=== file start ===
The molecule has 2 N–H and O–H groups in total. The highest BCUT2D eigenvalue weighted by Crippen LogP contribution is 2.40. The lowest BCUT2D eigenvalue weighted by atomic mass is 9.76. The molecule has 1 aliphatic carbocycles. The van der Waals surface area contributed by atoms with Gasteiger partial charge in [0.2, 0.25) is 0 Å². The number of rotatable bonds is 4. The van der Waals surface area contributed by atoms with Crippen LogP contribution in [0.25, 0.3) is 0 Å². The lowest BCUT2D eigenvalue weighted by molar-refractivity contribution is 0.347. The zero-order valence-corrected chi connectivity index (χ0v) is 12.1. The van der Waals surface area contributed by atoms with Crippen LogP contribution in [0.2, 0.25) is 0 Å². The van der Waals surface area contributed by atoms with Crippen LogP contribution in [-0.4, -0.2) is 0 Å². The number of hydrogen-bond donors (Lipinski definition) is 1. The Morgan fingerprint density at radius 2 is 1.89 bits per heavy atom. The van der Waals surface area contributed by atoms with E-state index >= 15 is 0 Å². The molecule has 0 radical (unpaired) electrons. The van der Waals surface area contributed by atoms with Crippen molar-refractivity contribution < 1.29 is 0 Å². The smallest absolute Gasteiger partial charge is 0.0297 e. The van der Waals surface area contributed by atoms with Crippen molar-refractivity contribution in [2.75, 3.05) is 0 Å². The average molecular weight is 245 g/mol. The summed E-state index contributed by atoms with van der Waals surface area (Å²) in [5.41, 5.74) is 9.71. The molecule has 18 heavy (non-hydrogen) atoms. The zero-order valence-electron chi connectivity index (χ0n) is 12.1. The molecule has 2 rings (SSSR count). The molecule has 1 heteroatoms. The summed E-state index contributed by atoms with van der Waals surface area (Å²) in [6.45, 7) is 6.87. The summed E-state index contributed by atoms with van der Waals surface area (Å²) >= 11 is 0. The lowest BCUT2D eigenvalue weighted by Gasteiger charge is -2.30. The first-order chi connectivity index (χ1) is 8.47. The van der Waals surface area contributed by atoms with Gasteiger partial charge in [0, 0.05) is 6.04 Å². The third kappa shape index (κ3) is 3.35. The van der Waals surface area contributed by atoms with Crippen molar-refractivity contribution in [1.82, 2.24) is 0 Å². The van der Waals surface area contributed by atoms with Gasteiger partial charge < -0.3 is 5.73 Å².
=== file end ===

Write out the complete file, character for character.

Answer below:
The molecule has 2 N–H and O–H groups in total. The highest BCUT2D eigenvalue weighted by Crippen LogP contribution is 2.40. The lowest BCUT2D eigenvalue weighted by atomic mass is 9.76. The molecule has 1 aliphatic carbocycles. The van der Waals surface area contributed by atoms with Gasteiger partial charge in [0.2, 0.25) is 0 Å². The number of rotatable bonds is 4. The van der Waals surface area contributed by atoms with Crippen LogP contribution in [0.25, 0.3) is 0 Å². The lowest BCUT2D eigenvalue weighted by molar-refractivity contribution is 0.347. The zero-order valence-corrected chi connectivity index (χ0v) is 12.1. The van der Waals surface area contributed by atoms with Crippen LogP contribution in [0.2, 0.25) is 0 Å². The van der Waals surface area contributed by atoms with Crippen LogP contribution in [-0.4, -0.2) is 0 Å². The number of hydrogen-bond donors (Lipinski definition) is 1. The Morgan fingerprint density at radius 2 is 1.89 bits per heavy atom. The van der Waals surface area contributed by atoms with E-state index >= 15 is 0 Å². The molecule has 0 radical (unpaired) electrons. The van der Waals surface area contributed by atoms with Crippen molar-refractivity contribution < 1.29 is 0 Å². The smallest absolute Gasteiger partial charge is 0.0297 e. The van der Waals surface area contributed by atoms with Crippen molar-refractivity contribution in [2.75, 3.05) is 0 Å². The average molecular weight is 245 g/mol. The summed E-state index contributed by atoms with van der Waals surface area (Å²) in [5.41, 5.74) is 9.71. The molecule has 18 heavy (non-hydrogen) atoms. The zero-order valence-electron chi connectivity index (χ0n) is 12.1. The molecule has 2 rings (SSSR count). The molecule has 1 heteroatoms. The summed E-state index contributed by atoms with van der Waals surface area (Å²) in [6.45, 7) is 6.87. The summed E-state index contributed by atoms with van der Waals surface area (Å²) >= 11 is 0. The lowest BCUT2D eigenvalue weighted by Gasteiger charge is -2.30. The first-order chi connectivity index (χ1) is 8.47. The van der Waals surface area contributed by atoms with Gasteiger partial charge in [0, 0.05) is 6.04 Å². The third kappa shape index (κ3) is 3.35. The van der Waals surface area contributed by atoms with Crippen molar-refractivity contribution in [1.82, 2.24) is 0 Å². The van der Waals surface area contributed by atoms with Gasteiger partial charge < -0.3 is 5.73 Å².